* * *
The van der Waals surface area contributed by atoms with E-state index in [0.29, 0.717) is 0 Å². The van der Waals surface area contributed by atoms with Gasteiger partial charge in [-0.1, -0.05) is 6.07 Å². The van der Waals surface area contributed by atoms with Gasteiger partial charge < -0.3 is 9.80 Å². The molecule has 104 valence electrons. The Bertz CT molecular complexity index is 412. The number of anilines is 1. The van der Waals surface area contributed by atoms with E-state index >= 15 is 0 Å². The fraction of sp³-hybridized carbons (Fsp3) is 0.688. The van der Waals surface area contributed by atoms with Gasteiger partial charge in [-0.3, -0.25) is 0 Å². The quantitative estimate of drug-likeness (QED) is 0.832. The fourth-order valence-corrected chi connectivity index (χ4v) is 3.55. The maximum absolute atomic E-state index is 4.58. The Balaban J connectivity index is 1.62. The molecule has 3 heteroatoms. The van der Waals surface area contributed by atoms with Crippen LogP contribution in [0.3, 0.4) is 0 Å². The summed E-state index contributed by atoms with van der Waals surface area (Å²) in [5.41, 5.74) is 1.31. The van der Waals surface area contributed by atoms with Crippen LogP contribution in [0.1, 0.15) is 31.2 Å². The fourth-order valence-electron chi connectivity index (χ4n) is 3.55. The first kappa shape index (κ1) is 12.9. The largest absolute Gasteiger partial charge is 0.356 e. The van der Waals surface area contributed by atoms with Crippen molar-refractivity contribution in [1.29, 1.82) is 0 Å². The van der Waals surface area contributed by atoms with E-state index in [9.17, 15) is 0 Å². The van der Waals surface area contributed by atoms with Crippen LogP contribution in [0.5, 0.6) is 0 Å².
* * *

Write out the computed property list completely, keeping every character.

The van der Waals surface area contributed by atoms with E-state index in [0.29, 0.717) is 0 Å². The van der Waals surface area contributed by atoms with Gasteiger partial charge in [-0.1, -0.05) is 6.07 Å². The van der Waals surface area contributed by atoms with Gasteiger partial charge < -0.3 is 9.80 Å². The molecule has 104 valence electrons. The Bertz CT molecular complexity index is 412. The number of anilines is 1. The van der Waals surface area contributed by atoms with E-state index >= 15 is 0 Å². The fraction of sp³-hybridized carbons (Fsp3) is 0.688. The van der Waals surface area contributed by atoms with Gasteiger partial charge in [-0.3, -0.25) is 0 Å². The quantitative estimate of drug-likeness (QED) is 0.832. The fourth-order valence-corrected chi connectivity index (χ4v) is 3.55. The maximum absolute atomic E-state index is 4.58. The Balaban J connectivity index is 1.62. The molecule has 3 heteroatoms. The van der Waals surface area contributed by atoms with Crippen LogP contribution in [0.3, 0.4) is 0 Å². The summed E-state index contributed by atoms with van der Waals surface area (Å²) in [5.41, 5.74) is 1.31. The van der Waals surface area contributed by atoms with Crippen LogP contribution in [0.1, 0.15) is 31.2 Å². The fourth-order valence-electron chi connectivity index (χ4n) is 3.55. The first kappa shape index (κ1) is 12.9. The largest absolute Gasteiger partial charge is 0.356 e. The van der Waals surface area contributed by atoms with Crippen molar-refractivity contribution in [1.29, 1.82) is 0 Å². The van der Waals surface area contributed by atoms with E-state index in [9.17, 15) is 0 Å². The van der Waals surface area contributed by atoms with Crippen LogP contribution in [0.5, 0.6) is 0 Å².